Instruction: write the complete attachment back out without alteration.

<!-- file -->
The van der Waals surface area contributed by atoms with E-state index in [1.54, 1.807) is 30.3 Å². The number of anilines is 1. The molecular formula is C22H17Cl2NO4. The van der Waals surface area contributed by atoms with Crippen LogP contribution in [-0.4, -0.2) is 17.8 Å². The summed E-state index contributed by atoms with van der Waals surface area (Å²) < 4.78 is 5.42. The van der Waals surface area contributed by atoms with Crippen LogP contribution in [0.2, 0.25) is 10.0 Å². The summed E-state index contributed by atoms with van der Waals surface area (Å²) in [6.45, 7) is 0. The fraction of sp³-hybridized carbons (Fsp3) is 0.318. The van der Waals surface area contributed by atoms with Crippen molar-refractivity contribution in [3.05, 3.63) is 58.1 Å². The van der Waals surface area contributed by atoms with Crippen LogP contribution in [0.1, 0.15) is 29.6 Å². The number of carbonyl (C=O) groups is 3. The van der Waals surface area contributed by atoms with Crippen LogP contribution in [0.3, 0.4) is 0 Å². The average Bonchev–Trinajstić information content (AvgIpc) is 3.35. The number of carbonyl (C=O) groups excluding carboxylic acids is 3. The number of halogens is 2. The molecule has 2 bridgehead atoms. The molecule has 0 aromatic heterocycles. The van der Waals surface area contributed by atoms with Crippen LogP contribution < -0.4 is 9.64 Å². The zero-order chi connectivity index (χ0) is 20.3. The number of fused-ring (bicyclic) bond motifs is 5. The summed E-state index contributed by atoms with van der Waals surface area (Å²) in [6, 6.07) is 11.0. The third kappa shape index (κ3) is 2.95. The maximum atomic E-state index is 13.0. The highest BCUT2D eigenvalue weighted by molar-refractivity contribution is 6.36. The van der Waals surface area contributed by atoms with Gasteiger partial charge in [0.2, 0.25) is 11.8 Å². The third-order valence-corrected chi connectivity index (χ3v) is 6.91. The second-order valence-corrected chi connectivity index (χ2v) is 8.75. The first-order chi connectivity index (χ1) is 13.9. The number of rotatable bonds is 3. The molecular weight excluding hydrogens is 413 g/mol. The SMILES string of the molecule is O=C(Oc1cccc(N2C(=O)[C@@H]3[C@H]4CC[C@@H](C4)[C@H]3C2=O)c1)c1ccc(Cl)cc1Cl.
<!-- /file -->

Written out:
The van der Waals surface area contributed by atoms with E-state index in [1.54, 1.807) is 30.3 Å². The number of anilines is 1. The molecular formula is C22H17Cl2NO4. The van der Waals surface area contributed by atoms with Crippen LogP contribution in [-0.4, -0.2) is 17.8 Å². The summed E-state index contributed by atoms with van der Waals surface area (Å²) < 4.78 is 5.42. The van der Waals surface area contributed by atoms with Crippen LogP contribution in [0.2, 0.25) is 10.0 Å². The summed E-state index contributed by atoms with van der Waals surface area (Å²) in [6.45, 7) is 0. The fraction of sp³-hybridized carbons (Fsp3) is 0.318. The van der Waals surface area contributed by atoms with Crippen molar-refractivity contribution in [3.05, 3.63) is 58.1 Å². The van der Waals surface area contributed by atoms with Crippen LogP contribution in [0.1, 0.15) is 29.6 Å². The number of carbonyl (C=O) groups is 3. The van der Waals surface area contributed by atoms with Crippen LogP contribution in [0.3, 0.4) is 0 Å². The average Bonchev–Trinajstić information content (AvgIpc) is 3.35. The number of carbonyl (C=O) groups excluding carboxylic acids is 3. The number of halogens is 2. The molecule has 2 bridgehead atoms. The molecule has 0 aromatic heterocycles. The van der Waals surface area contributed by atoms with Crippen LogP contribution < -0.4 is 9.64 Å². The zero-order chi connectivity index (χ0) is 20.3. The number of fused-ring (bicyclic) bond motifs is 5. The summed E-state index contributed by atoms with van der Waals surface area (Å²) in [6, 6.07) is 11.0. The third kappa shape index (κ3) is 2.95. The maximum atomic E-state index is 13.0. The highest BCUT2D eigenvalue weighted by molar-refractivity contribution is 6.36. The van der Waals surface area contributed by atoms with Gasteiger partial charge in [0.2, 0.25) is 11.8 Å². The third-order valence-corrected chi connectivity index (χ3v) is 6.91. The second-order valence-corrected chi connectivity index (χ2v) is 8.75. The first-order chi connectivity index (χ1) is 13.9. The number of rotatable bonds is 3. The molecular weight excluding hydrogens is 413 g/mol. The SMILES string of the molecule is O=C(Oc1cccc(N2C(=O)[C@@H]3[C@H]4CC[C@@H](C4)[C@H]3C2=O)c1)c1ccc(Cl)cc1Cl.